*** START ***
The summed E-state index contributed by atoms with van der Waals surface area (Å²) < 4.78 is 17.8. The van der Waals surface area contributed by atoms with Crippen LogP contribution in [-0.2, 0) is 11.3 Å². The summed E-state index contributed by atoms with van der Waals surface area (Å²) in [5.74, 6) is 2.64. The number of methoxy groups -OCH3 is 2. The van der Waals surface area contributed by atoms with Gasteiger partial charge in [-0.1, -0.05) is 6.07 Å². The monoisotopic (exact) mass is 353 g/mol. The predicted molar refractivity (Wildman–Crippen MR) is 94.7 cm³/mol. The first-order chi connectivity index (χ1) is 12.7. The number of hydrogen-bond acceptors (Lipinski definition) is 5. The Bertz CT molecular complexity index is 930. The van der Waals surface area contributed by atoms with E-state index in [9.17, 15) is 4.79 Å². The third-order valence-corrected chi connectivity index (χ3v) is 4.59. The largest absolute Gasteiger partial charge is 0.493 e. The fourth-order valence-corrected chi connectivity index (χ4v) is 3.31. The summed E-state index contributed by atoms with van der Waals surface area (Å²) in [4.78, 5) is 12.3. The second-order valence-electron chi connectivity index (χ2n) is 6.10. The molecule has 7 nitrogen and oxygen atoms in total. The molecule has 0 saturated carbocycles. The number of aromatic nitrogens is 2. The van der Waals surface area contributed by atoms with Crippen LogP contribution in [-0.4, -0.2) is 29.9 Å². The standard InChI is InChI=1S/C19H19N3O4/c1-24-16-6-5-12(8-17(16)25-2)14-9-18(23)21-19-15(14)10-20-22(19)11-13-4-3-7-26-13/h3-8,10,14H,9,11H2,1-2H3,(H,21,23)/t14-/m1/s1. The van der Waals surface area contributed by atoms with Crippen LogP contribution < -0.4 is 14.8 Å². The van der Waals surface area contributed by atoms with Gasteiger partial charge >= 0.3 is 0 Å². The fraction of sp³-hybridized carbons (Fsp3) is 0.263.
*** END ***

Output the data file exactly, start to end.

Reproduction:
The summed E-state index contributed by atoms with van der Waals surface area (Å²) < 4.78 is 17.8. The van der Waals surface area contributed by atoms with Crippen LogP contribution in [-0.2, 0) is 11.3 Å². The summed E-state index contributed by atoms with van der Waals surface area (Å²) in [5.74, 6) is 2.64. The number of methoxy groups -OCH3 is 2. The van der Waals surface area contributed by atoms with Gasteiger partial charge in [-0.1, -0.05) is 6.07 Å². The monoisotopic (exact) mass is 353 g/mol. The predicted molar refractivity (Wildman–Crippen MR) is 94.7 cm³/mol. The first-order chi connectivity index (χ1) is 12.7. The number of hydrogen-bond acceptors (Lipinski definition) is 5. The Bertz CT molecular complexity index is 930. The van der Waals surface area contributed by atoms with E-state index in [9.17, 15) is 4.79 Å². The third-order valence-corrected chi connectivity index (χ3v) is 4.59. The largest absolute Gasteiger partial charge is 0.493 e. The fourth-order valence-corrected chi connectivity index (χ4v) is 3.31. The summed E-state index contributed by atoms with van der Waals surface area (Å²) in [4.78, 5) is 12.3. The second-order valence-electron chi connectivity index (χ2n) is 6.10. The molecule has 7 nitrogen and oxygen atoms in total. The molecule has 0 saturated carbocycles. The number of aromatic nitrogens is 2. The van der Waals surface area contributed by atoms with Crippen LogP contribution in [-0.4, -0.2) is 29.9 Å². The standard InChI is InChI=1S/C19H19N3O4/c1-24-16-6-5-12(8-17(16)25-2)14-9-18(23)21-19-15(14)10-20-22(19)11-13-4-3-7-26-13/h3-8,10,14H,9,11H2,1-2H3,(H,21,23)/t14-/m1/s1. The van der Waals surface area contributed by atoms with Crippen LogP contribution < -0.4 is 14.8 Å². The van der Waals surface area contributed by atoms with Gasteiger partial charge >= 0.3 is 0 Å². The fraction of sp³-hybridized carbons (Fsp3) is 0.263.